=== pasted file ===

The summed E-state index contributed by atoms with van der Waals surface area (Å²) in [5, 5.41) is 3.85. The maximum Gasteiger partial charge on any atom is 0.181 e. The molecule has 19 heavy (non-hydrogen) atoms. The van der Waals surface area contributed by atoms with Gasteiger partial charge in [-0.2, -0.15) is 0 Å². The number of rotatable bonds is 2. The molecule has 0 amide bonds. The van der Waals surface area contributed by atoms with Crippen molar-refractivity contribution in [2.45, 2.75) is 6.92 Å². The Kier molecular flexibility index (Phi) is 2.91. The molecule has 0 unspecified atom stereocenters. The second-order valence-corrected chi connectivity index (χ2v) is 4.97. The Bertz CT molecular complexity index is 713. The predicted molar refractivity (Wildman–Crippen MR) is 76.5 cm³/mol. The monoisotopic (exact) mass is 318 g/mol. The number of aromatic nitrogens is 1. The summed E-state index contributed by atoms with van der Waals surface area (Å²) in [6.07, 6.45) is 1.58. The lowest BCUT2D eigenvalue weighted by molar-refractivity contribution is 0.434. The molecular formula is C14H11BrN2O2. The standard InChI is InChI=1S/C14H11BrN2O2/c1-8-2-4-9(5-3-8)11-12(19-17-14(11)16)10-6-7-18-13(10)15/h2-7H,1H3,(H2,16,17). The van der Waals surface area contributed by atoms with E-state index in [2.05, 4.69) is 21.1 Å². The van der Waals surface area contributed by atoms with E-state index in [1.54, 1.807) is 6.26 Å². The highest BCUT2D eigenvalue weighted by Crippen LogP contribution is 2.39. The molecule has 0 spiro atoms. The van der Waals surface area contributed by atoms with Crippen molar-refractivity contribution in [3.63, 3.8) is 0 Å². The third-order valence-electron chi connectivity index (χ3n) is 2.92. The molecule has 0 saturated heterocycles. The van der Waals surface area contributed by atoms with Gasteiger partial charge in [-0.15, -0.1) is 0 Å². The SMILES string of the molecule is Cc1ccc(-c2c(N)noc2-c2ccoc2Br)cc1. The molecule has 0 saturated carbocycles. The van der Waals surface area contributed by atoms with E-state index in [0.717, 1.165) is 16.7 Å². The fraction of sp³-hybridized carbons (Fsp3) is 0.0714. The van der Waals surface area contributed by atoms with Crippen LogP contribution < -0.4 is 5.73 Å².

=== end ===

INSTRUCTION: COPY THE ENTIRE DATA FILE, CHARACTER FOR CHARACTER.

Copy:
The summed E-state index contributed by atoms with van der Waals surface area (Å²) in [5, 5.41) is 3.85. The maximum Gasteiger partial charge on any atom is 0.181 e. The molecule has 19 heavy (non-hydrogen) atoms. The van der Waals surface area contributed by atoms with Gasteiger partial charge in [-0.2, -0.15) is 0 Å². The number of rotatable bonds is 2. The molecule has 0 amide bonds. The van der Waals surface area contributed by atoms with Crippen molar-refractivity contribution in [2.45, 2.75) is 6.92 Å². The Kier molecular flexibility index (Phi) is 2.91. The molecule has 0 unspecified atom stereocenters. The second-order valence-corrected chi connectivity index (χ2v) is 4.97. The Bertz CT molecular complexity index is 713. The predicted molar refractivity (Wildman–Crippen MR) is 76.5 cm³/mol. The monoisotopic (exact) mass is 318 g/mol. The number of aromatic nitrogens is 1. The summed E-state index contributed by atoms with van der Waals surface area (Å²) in [6.07, 6.45) is 1.58. The lowest BCUT2D eigenvalue weighted by molar-refractivity contribution is 0.434. The molecular formula is C14H11BrN2O2. The standard InChI is InChI=1S/C14H11BrN2O2/c1-8-2-4-9(5-3-8)11-12(19-17-14(11)16)10-6-7-18-13(10)15/h2-7H,1H3,(H2,16,17). The van der Waals surface area contributed by atoms with E-state index in [2.05, 4.69) is 21.1 Å². The van der Waals surface area contributed by atoms with E-state index in [1.54, 1.807) is 6.26 Å². The highest BCUT2D eigenvalue weighted by Crippen LogP contribution is 2.39. The molecule has 0 spiro atoms. The van der Waals surface area contributed by atoms with Crippen molar-refractivity contribution in [3.63, 3.8) is 0 Å². The third-order valence-electron chi connectivity index (χ3n) is 2.92. The molecule has 0 saturated heterocycles. The van der Waals surface area contributed by atoms with Gasteiger partial charge in [-0.15, -0.1) is 0 Å². The SMILES string of the molecule is Cc1ccc(-c2c(N)noc2-c2ccoc2Br)cc1. The molecule has 0 saturated carbocycles. The van der Waals surface area contributed by atoms with E-state index in [0.717, 1.165) is 16.7 Å². The fraction of sp³-hybridized carbons (Fsp3) is 0.0714. The van der Waals surface area contributed by atoms with Crippen LogP contribution < -0.4 is 5.73 Å².